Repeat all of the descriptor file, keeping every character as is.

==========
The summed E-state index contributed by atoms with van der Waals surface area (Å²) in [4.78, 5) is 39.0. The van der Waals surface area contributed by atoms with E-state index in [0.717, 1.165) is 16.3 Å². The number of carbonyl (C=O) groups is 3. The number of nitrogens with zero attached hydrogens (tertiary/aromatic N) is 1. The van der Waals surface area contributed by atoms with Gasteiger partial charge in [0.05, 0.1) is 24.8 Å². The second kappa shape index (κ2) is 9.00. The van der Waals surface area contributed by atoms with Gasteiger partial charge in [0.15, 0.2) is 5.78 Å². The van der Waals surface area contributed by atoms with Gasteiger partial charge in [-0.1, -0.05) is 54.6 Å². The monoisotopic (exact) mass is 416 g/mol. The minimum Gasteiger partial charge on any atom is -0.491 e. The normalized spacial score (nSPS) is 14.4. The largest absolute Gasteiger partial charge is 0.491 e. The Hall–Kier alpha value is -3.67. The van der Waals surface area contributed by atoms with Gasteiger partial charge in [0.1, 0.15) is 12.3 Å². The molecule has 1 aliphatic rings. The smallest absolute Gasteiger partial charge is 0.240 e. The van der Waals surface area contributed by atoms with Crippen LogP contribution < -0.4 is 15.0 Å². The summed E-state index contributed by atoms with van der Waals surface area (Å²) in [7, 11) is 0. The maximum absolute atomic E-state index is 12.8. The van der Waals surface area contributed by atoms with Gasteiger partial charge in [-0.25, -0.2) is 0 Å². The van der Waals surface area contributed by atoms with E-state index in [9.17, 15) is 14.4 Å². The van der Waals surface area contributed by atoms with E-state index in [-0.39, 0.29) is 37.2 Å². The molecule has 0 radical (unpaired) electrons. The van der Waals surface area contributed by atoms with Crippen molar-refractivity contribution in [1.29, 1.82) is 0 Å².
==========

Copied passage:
The summed E-state index contributed by atoms with van der Waals surface area (Å²) in [4.78, 5) is 39.0. The van der Waals surface area contributed by atoms with E-state index in [0.717, 1.165) is 16.3 Å². The number of carbonyl (C=O) groups is 3. The number of nitrogens with zero attached hydrogens (tertiary/aromatic N) is 1. The van der Waals surface area contributed by atoms with Gasteiger partial charge in [0.05, 0.1) is 24.8 Å². The second kappa shape index (κ2) is 9.00. The van der Waals surface area contributed by atoms with Gasteiger partial charge in [0.15, 0.2) is 5.78 Å². The van der Waals surface area contributed by atoms with Gasteiger partial charge in [-0.1, -0.05) is 54.6 Å². The monoisotopic (exact) mass is 416 g/mol. The minimum Gasteiger partial charge on any atom is -0.491 e. The normalized spacial score (nSPS) is 14.4. The largest absolute Gasteiger partial charge is 0.491 e. The Hall–Kier alpha value is -3.67. The van der Waals surface area contributed by atoms with Gasteiger partial charge in [0.1, 0.15) is 12.3 Å². The molecule has 1 aliphatic rings. The smallest absolute Gasteiger partial charge is 0.240 e. The van der Waals surface area contributed by atoms with Crippen LogP contribution < -0.4 is 15.0 Å². The summed E-state index contributed by atoms with van der Waals surface area (Å²) in [7, 11) is 0. The maximum absolute atomic E-state index is 12.8. The van der Waals surface area contributed by atoms with Gasteiger partial charge in [-0.25, -0.2) is 0 Å². The van der Waals surface area contributed by atoms with E-state index in [9.17, 15) is 14.4 Å². The van der Waals surface area contributed by atoms with E-state index in [-0.39, 0.29) is 37.2 Å². The molecule has 0 radical (unpaired) electrons. The van der Waals surface area contributed by atoms with Crippen molar-refractivity contribution in [1.29, 1.82) is 0 Å².